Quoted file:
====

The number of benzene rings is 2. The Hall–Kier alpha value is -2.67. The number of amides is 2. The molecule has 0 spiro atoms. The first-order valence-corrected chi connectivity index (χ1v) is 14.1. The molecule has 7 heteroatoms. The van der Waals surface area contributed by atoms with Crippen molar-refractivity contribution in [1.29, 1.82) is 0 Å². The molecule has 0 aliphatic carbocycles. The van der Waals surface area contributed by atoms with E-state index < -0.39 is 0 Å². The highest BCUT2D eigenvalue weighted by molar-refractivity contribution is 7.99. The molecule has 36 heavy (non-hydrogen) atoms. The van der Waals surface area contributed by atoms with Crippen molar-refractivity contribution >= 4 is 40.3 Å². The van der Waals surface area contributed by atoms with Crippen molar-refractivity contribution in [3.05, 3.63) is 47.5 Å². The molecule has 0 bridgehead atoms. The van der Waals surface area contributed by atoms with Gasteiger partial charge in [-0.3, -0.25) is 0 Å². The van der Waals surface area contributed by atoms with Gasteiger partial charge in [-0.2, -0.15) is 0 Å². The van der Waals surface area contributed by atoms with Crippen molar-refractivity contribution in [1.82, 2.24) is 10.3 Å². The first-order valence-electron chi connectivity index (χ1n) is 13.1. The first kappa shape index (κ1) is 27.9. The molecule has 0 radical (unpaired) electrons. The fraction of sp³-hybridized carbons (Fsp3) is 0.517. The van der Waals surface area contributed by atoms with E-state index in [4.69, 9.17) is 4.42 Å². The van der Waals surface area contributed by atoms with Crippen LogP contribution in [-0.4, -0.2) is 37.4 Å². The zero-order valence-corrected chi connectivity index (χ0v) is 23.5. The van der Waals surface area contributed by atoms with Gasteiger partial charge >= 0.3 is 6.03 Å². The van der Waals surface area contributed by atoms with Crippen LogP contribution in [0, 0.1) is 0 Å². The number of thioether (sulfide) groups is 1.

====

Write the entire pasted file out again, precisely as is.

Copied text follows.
The number of benzene rings is 2. The Hall–Kier alpha value is -2.67. The number of amides is 2. The molecule has 0 spiro atoms. The first-order valence-corrected chi connectivity index (χ1v) is 14.1. The molecule has 7 heteroatoms. The van der Waals surface area contributed by atoms with Crippen molar-refractivity contribution in [1.29, 1.82) is 0 Å². The molecule has 0 aliphatic carbocycles. The van der Waals surface area contributed by atoms with E-state index < -0.39 is 0 Å². The highest BCUT2D eigenvalue weighted by molar-refractivity contribution is 7.99. The molecule has 36 heavy (non-hydrogen) atoms. The van der Waals surface area contributed by atoms with Crippen molar-refractivity contribution >= 4 is 40.3 Å². The van der Waals surface area contributed by atoms with Crippen molar-refractivity contribution in [3.05, 3.63) is 47.5 Å². The molecule has 0 bridgehead atoms. The van der Waals surface area contributed by atoms with Gasteiger partial charge in [-0.3, -0.25) is 0 Å². The van der Waals surface area contributed by atoms with Gasteiger partial charge in [-0.2, -0.15) is 0 Å². The van der Waals surface area contributed by atoms with Crippen molar-refractivity contribution in [1.82, 2.24) is 10.3 Å². The first-order valence-electron chi connectivity index (χ1n) is 13.1. The first kappa shape index (κ1) is 27.9. The molecule has 0 radical (unpaired) electrons. The fraction of sp³-hybridized carbons (Fsp3) is 0.517. The van der Waals surface area contributed by atoms with E-state index in [4.69, 9.17) is 4.42 Å². The van der Waals surface area contributed by atoms with Crippen LogP contribution in [-0.4, -0.2) is 37.4 Å². The zero-order valence-corrected chi connectivity index (χ0v) is 23.5. The van der Waals surface area contributed by atoms with Gasteiger partial charge >= 0.3 is 6.03 Å². The van der Waals surface area contributed by atoms with Crippen LogP contribution in [0, 0.1) is 0 Å². The number of thioether (sulfide) groups is 1.